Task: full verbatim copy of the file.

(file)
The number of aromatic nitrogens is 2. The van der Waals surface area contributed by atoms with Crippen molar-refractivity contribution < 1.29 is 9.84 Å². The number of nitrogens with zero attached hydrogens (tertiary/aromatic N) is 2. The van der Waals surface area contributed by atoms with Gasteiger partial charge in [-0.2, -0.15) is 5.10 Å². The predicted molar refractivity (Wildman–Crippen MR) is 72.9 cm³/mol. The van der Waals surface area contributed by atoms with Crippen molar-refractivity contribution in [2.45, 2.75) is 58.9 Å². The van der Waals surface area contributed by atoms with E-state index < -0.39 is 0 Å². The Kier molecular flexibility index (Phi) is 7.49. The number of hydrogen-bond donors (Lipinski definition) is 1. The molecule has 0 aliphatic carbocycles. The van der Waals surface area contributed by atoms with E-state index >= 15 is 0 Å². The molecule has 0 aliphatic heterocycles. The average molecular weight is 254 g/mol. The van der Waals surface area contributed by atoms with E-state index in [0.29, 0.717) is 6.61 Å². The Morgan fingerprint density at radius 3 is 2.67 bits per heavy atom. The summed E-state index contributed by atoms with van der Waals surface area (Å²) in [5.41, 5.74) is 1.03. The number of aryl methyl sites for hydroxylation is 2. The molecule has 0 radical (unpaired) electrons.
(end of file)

The number of aromatic nitrogens is 2. The van der Waals surface area contributed by atoms with Crippen molar-refractivity contribution < 1.29 is 9.84 Å². The number of nitrogens with zero attached hydrogens (tertiary/aromatic N) is 2. The van der Waals surface area contributed by atoms with Gasteiger partial charge in [-0.2, -0.15) is 5.10 Å². The predicted molar refractivity (Wildman–Crippen MR) is 72.9 cm³/mol. The van der Waals surface area contributed by atoms with Crippen molar-refractivity contribution in [2.45, 2.75) is 58.9 Å². The van der Waals surface area contributed by atoms with E-state index < -0.39 is 0 Å². The Kier molecular flexibility index (Phi) is 7.49. The number of hydrogen-bond donors (Lipinski definition) is 1. The molecule has 0 aliphatic carbocycles. The van der Waals surface area contributed by atoms with E-state index >= 15 is 0 Å². The molecule has 0 aliphatic heterocycles. The average molecular weight is 254 g/mol. The van der Waals surface area contributed by atoms with E-state index in [0.29, 0.717) is 6.61 Å². The Morgan fingerprint density at radius 3 is 2.67 bits per heavy atom. The summed E-state index contributed by atoms with van der Waals surface area (Å²) in [5.41, 5.74) is 1.03. The number of aryl methyl sites for hydroxylation is 2. The molecule has 0 radical (unpaired) electrons.